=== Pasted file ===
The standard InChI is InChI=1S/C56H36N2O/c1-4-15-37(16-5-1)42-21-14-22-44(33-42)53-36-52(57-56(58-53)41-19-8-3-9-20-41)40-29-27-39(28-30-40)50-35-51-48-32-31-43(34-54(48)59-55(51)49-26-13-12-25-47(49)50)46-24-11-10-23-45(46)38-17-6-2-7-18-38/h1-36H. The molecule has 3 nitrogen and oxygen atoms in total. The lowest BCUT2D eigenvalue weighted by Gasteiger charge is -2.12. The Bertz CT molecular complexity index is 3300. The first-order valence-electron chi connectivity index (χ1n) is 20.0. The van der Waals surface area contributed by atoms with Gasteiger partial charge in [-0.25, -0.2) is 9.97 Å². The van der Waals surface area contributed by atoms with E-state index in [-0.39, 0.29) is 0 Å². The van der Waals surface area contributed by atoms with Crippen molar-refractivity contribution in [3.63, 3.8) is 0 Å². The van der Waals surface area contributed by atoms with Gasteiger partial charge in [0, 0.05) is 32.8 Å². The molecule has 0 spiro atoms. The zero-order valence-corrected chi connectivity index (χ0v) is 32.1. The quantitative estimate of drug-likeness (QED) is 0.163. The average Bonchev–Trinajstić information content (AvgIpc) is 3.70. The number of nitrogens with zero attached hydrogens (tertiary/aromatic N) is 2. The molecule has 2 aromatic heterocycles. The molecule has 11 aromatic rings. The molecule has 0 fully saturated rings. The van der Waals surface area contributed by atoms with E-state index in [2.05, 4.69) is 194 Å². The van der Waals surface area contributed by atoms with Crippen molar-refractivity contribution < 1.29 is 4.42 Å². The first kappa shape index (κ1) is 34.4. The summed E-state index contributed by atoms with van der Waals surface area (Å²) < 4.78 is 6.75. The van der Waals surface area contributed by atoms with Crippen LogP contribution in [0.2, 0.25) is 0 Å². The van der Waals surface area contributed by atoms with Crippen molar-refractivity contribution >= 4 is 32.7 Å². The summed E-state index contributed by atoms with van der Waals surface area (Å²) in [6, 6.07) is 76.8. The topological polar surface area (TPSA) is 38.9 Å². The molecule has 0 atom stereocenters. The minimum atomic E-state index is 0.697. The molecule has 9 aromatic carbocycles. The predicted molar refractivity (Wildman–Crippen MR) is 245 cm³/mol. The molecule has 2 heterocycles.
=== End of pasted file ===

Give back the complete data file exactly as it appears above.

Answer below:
The standard InChI is InChI=1S/C56H36N2O/c1-4-15-37(16-5-1)42-21-14-22-44(33-42)53-36-52(57-56(58-53)41-19-8-3-9-20-41)40-29-27-39(28-30-40)50-35-51-48-32-31-43(34-54(48)59-55(51)49-26-13-12-25-47(49)50)46-24-11-10-23-45(46)38-17-6-2-7-18-38/h1-36H. The molecule has 3 nitrogen and oxygen atoms in total. The lowest BCUT2D eigenvalue weighted by Gasteiger charge is -2.12. The Bertz CT molecular complexity index is 3300. The first-order valence-electron chi connectivity index (χ1n) is 20.0. The van der Waals surface area contributed by atoms with Gasteiger partial charge in [-0.25, -0.2) is 9.97 Å². The van der Waals surface area contributed by atoms with E-state index in [-0.39, 0.29) is 0 Å². The van der Waals surface area contributed by atoms with Crippen molar-refractivity contribution in [3.63, 3.8) is 0 Å². The van der Waals surface area contributed by atoms with Gasteiger partial charge in [0, 0.05) is 32.8 Å². The molecule has 0 spiro atoms. The zero-order valence-corrected chi connectivity index (χ0v) is 32.1. The quantitative estimate of drug-likeness (QED) is 0.163. The average Bonchev–Trinajstić information content (AvgIpc) is 3.70. The number of nitrogens with zero attached hydrogens (tertiary/aromatic N) is 2. The molecule has 2 aromatic heterocycles. The molecule has 11 aromatic rings. The molecule has 0 fully saturated rings. The van der Waals surface area contributed by atoms with E-state index in [2.05, 4.69) is 194 Å². The van der Waals surface area contributed by atoms with Crippen molar-refractivity contribution < 1.29 is 4.42 Å². The first kappa shape index (κ1) is 34.4. The summed E-state index contributed by atoms with van der Waals surface area (Å²) < 4.78 is 6.75. The van der Waals surface area contributed by atoms with Crippen LogP contribution in [0.2, 0.25) is 0 Å². The van der Waals surface area contributed by atoms with Crippen molar-refractivity contribution >= 4 is 32.7 Å². The summed E-state index contributed by atoms with van der Waals surface area (Å²) in [6, 6.07) is 76.8. The topological polar surface area (TPSA) is 38.9 Å². The molecule has 0 atom stereocenters. The minimum atomic E-state index is 0.697. The molecule has 9 aromatic carbocycles. The predicted molar refractivity (Wildman–Crippen MR) is 245 cm³/mol. The molecule has 2 heterocycles.